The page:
As an investor, you should absolutely keep an eye on housing prices in your market. However, it's also important to consider how and why housing prices have changed over time.
Here's a guide to why houses are so expensive. You'll learn how housing prices have changed from a historical perspective, what's causing housing prices to rise, and the impact rising housing prices will have on you as you add more properties to your portfolio.
The price of housing, from a historical perspective
There's no denying the price of housing has shot up over time. According to data from the U.S. Census Bureau, the average price of a single-family home in 1940 was just $2,938. Even when adjusted for inflation, that figure only reaches $30,600.
Since then, the price of housing has risen dramatically. For example, the Federal Reserve Bank of St. Louis did a study on housing prices and found in 2000, the median price of a single-family home was $165,300. Twenty years later, that number has reached $324,900.
At the same time, housing prices have long outpaced wage growth. According to data by the Pew Research Center, wages now grow at an average rate of 2% to 3% per year. However, during the 1970s and 1980s, it wasn't uncommon for wages to rise at a rate of 8% or 9% per year. In today's economy, the highest wage growth also typically goes to the highest earners.
All this has led to concerns over housing affordability, especially for those at the bottom of the earning scale, for whom expensive housing is more of a stretch. According to the most recent State of the Nation's Housing report for 2019 from the Joint Center for Housing Studies at Harvard University, the ratio of median home price to median household income in the U.S. was 4.1, meaning the median price of housing is over four times greater than the median income. That said, this figure varies depending on the market.
What's causing rising housing prices?
Explains Rhea Thomas, senior economist at Wilmington Trust in Philadelphia: "It's a supply and demand issue. We're in a spot today where demand is very high and supply is very low, which drives prices even higher."
For context on how the supply and demand issue came to be, she points to five key factors that have affected housing costs in recent years.
An increase in local zoning laws
While local zoning regulations are often important for public safety, an unpleasant side effect of increasing regulation is increased housing prices in a given area. Whether it's restrictions on where housing can be built, which lowers housing density and overall supply of available homes, or specific permit requirements that drive up the cost of building and disincentivize new construction, Thomas says local zoning laws are often to blame for limited housing supply.
Thomas also points out this is a major driver behind the enormous growth of property prices in major cities like San Francisco and New York City, which often puts home ownership out of reach for many workers in those areas.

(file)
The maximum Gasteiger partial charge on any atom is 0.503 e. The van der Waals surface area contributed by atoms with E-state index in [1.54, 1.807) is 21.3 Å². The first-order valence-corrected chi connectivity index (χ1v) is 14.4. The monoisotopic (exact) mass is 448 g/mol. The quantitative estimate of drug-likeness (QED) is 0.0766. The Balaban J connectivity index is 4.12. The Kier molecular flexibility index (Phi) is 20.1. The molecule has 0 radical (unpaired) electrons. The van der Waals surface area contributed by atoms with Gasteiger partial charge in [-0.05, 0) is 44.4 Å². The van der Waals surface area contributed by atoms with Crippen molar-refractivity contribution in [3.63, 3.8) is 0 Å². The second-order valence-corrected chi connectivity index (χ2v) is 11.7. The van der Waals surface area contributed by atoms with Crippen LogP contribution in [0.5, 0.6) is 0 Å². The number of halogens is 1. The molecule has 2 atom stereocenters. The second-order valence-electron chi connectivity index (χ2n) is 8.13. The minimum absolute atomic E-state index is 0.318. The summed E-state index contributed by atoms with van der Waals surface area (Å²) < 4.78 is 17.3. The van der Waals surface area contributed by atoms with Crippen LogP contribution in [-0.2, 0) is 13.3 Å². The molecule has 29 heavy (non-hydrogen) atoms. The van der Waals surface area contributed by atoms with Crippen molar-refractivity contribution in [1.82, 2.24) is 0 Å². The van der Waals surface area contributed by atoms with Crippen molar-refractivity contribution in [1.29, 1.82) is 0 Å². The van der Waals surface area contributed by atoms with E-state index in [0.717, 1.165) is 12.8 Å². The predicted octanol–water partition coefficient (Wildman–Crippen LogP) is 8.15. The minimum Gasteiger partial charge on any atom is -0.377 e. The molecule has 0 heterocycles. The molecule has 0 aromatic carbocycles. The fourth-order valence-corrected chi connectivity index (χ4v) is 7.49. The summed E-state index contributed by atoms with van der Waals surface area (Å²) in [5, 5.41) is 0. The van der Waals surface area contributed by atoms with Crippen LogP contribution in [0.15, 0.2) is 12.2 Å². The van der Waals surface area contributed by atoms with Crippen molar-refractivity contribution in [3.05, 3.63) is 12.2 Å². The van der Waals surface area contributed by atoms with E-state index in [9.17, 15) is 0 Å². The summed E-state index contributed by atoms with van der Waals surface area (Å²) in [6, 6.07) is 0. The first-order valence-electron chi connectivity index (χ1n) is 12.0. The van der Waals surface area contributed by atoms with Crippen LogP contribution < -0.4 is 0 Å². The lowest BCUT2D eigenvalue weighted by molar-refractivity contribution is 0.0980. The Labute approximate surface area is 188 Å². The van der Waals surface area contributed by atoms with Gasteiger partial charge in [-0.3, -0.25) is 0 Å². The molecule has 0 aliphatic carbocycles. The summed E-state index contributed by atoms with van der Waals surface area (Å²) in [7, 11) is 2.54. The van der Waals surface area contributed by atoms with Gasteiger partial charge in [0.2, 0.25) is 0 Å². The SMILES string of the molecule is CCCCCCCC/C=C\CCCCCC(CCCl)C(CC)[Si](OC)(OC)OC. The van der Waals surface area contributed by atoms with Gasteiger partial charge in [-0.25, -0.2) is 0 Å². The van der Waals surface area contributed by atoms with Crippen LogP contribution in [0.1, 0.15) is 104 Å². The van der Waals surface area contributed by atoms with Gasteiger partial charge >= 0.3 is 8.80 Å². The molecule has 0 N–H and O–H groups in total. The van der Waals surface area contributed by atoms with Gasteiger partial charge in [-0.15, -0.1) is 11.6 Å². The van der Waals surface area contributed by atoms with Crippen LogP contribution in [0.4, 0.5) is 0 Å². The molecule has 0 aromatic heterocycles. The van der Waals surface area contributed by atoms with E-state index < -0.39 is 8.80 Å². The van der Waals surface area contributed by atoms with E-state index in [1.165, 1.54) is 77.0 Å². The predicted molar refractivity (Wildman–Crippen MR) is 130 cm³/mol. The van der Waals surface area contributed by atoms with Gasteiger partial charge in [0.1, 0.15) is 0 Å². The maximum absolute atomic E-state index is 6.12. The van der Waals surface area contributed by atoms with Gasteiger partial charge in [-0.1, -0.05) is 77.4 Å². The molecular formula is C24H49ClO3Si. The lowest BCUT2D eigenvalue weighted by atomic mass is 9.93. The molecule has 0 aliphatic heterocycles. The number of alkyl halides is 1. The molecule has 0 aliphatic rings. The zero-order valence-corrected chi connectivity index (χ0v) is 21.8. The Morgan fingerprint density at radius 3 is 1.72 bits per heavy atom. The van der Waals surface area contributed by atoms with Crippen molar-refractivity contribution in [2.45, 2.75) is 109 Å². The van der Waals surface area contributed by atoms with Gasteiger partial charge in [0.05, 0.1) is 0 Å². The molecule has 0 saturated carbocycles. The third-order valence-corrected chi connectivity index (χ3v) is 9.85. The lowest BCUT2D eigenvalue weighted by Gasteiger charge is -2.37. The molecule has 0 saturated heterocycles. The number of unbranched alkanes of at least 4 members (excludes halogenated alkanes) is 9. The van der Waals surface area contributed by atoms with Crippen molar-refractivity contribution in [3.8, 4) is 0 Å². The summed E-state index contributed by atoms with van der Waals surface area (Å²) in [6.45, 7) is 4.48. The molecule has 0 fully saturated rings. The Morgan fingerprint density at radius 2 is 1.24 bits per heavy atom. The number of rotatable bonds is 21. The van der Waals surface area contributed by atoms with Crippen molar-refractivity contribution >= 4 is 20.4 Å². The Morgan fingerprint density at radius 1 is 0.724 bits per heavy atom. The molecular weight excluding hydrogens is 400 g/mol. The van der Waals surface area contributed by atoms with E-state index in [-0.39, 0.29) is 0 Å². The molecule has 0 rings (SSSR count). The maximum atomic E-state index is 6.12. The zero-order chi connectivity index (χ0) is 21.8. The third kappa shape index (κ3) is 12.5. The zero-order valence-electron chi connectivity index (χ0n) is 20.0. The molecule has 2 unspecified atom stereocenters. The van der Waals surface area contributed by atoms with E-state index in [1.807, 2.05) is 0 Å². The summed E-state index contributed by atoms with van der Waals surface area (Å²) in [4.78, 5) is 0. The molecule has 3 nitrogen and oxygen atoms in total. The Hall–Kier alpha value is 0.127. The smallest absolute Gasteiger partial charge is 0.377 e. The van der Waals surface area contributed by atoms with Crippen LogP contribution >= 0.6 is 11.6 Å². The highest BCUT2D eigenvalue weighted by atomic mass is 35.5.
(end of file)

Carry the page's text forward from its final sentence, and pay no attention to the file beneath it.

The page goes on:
Higher construction costs
When discussing limited supply, another factor is higher construction costs. Aside from the permitting issues mentioned above, the political climate and particularly any existing tariffs on construction materials undoubtedly play a role in contributing to today's housing prices.
In large part, the fact tariffs on Chinese goods, including metals and finished materials like flooring and wall panels, were raised from 10% to 25% under the current administration is part of the reason we've seen such a limited supply of housing in recent years. However, before that, the Canadian tariff on lumber was a large contributor, Thomas says.
Lack of builder confidence
The last big influencing factor Thomas mentions regarding limited supply is a general lack of builder confidence as a result of the last recession. She explains that, in the wake of the 2007 housing crisis, many builders took huge losses on new construction communities that were built before the crash and subsequently couldn't be filled.
As a result, builder confidence has waned across the industry. According to data from Trading Economics, the rate of new housing sales declined sharply during the years of the financial crisis. Although they've been climbing back since then, the numbers have yet to reach what they were before the crash.
Lower interest rates
On the demand side, Thomas points to historically low mortgage rates as a major factor driving many people to buy. When interest rates are low, more people can afford to buy homes and start flooding the housing market. Although rates are at record lows right now, Thomas notes they have continuously been declining since their peak in the 1980s.
Lastly, Thomas believes changing demographics are part of the reason we're seeing an increased demand. In particular, Thomas says the coming of age of the millennial generation is a major factor, and the data seems to agree. According to the most recent Home Buyers and Sellers Generational Trends Report by the National Association of Realtors (NAR), millennials currently make up the largest market share of homebuyers (38%).